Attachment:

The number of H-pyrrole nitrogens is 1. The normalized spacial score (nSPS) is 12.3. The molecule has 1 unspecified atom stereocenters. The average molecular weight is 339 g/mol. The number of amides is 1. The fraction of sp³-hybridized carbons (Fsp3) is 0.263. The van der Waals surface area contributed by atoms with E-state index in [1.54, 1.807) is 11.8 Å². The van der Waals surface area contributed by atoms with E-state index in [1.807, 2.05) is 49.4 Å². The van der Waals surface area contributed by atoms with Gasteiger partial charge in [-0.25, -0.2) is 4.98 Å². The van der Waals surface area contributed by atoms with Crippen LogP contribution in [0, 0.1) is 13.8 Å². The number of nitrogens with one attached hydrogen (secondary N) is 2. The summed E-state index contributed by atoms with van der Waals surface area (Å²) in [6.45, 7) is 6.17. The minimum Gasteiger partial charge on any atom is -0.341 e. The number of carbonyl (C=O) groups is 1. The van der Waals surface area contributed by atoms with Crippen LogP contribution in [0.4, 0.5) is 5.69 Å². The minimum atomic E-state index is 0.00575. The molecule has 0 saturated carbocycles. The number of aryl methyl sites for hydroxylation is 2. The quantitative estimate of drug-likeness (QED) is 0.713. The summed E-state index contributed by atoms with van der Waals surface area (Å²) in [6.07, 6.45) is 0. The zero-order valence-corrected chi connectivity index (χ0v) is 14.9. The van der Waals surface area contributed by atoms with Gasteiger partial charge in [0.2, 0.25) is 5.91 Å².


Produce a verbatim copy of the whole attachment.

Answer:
The number of H-pyrrole nitrogens is 1. The normalized spacial score (nSPS) is 12.3. The molecule has 1 unspecified atom stereocenters. The average molecular weight is 339 g/mol. The number of amides is 1. The fraction of sp³-hybridized carbons (Fsp3) is 0.263. The van der Waals surface area contributed by atoms with E-state index in [1.54, 1.807) is 11.8 Å². The van der Waals surface area contributed by atoms with E-state index in [1.807, 2.05) is 49.4 Å². The van der Waals surface area contributed by atoms with Gasteiger partial charge in [-0.25, -0.2) is 4.98 Å². The van der Waals surface area contributed by atoms with Crippen LogP contribution in [0, 0.1) is 13.8 Å². The number of nitrogens with one attached hydrogen (secondary N) is 2. The summed E-state index contributed by atoms with van der Waals surface area (Å²) in [6.45, 7) is 6.17. The minimum Gasteiger partial charge on any atom is -0.341 e. The number of carbonyl (C=O) groups is 1. The van der Waals surface area contributed by atoms with Crippen LogP contribution in [0.4, 0.5) is 5.69 Å². The minimum atomic E-state index is 0.00575. The molecule has 0 saturated carbocycles. The number of aryl methyl sites for hydroxylation is 2. The quantitative estimate of drug-likeness (QED) is 0.713. The summed E-state index contributed by atoms with van der Waals surface area (Å²) in [6.07, 6.45) is 0. The zero-order valence-corrected chi connectivity index (χ0v) is 14.9. The van der Waals surface area contributed by atoms with Gasteiger partial charge in [0.2, 0.25) is 5.91 Å².